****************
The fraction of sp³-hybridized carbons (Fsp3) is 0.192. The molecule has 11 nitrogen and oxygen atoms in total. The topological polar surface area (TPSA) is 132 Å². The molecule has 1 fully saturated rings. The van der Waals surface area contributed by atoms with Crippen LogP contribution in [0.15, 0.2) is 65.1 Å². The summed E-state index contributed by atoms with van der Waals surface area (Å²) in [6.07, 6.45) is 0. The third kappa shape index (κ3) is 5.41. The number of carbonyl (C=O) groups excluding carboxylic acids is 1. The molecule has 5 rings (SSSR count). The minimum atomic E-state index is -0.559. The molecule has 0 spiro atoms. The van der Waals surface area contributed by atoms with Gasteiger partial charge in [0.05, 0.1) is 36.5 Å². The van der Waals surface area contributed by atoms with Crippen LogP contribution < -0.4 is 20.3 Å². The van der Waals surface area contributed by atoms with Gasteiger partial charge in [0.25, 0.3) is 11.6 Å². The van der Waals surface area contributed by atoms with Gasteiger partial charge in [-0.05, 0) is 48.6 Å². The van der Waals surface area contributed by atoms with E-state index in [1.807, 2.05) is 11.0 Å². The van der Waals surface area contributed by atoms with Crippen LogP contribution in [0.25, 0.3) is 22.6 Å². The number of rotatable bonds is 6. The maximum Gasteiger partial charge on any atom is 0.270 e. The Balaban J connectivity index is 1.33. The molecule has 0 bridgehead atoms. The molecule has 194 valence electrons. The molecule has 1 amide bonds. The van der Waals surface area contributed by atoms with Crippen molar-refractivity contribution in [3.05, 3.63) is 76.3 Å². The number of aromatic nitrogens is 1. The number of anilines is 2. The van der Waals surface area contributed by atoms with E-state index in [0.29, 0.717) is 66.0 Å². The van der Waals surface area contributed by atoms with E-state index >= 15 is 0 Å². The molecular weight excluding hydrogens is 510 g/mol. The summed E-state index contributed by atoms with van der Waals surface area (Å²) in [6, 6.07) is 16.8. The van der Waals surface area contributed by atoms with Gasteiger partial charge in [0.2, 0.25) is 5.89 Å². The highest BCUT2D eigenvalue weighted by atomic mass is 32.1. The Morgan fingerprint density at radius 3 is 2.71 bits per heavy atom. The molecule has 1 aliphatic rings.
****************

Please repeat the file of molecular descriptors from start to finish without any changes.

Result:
The fraction of sp³-hybridized carbons (Fsp3) is 0.192. The molecule has 11 nitrogen and oxygen atoms in total. The topological polar surface area (TPSA) is 132 Å². The molecule has 1 fully saturated rings. The van der Waals surface area contributed by atoms with Crippen LogP contribution in [0.15, 0.2) is 65.1 Å². The summed E-state index contributed by atoms with van der Waals surface area (Å²) in [6.07, 6.45) is 0. The third kappa shape index (κ3) is 5.41. The number of carbonyl (C=O) groups excluding carboxylic acids is 1. The molecule has 5 rings (SSSR count). The minimum atomic E-state index is -0.559. The molecule has 0 spiro atoms. The van der Waals surface area contributed by atoms with Gasteiger partial charge in [0.05, 0.1) is 36.5 Å². The van der Waals surface area contributed by atoms with Crippen LogP contribution < -0.4 is 20.3 Å². The van der Waals surface area contributed by atoms with Gasteiger partial charge in [0.25, 0.3) is 11.6 Å². The van der Waals surface area contributed by atoms with Gasteiger partial charge in [-0.05, 0) is 48.6 Å². The van der Waals surface area contributed by atoms with E-state index in [1.807, 2.05) is 11.0 Å². The van der Waals surface area contributed by atoms with Crippen LogP contribution in [0.25, 0.3) is 22.6 Å². The number of rotatable bonds is 6. The maximum Gasteiger partial charge on any atom is 0.270 e. The Balaban J connectivity index is 1.33. The molecule has 0 bridgehead atoms. The molecule has 194 valence electrons. The molecule has 1 amide bonds. The van der Waals surface area contributed by atoms with Crippen molar-refractivity contribution in [3.05, 3.63) is 76.3 Å². The number of aromatic nitrogens is 1. The number of anilines is 2. The van der Waals surface area contributed by atoms with E-state index in [0.29, 0.717) is 66.0 Å². The van der Waals surface area contributed by atoms with E-state index >= 15 is 0 Å². The molecular weight excluding hydrogens is 510 g/mol. The summed E-state index contributed by atoms with van der Waals surface area (Å²) in [6, 6.07) is 16.8. The van der Waals surface area contributed by atoms with Gasteiger partial charge in [0.2, 0.25) is 5.89 Å². The highest BCUT2D eigenvalue weighted by atomic mass is 32.1. The Morgan fingerprint density at radius 3 is 2.71 bits per heavy atom. The molecule has 1 aliphatic rings.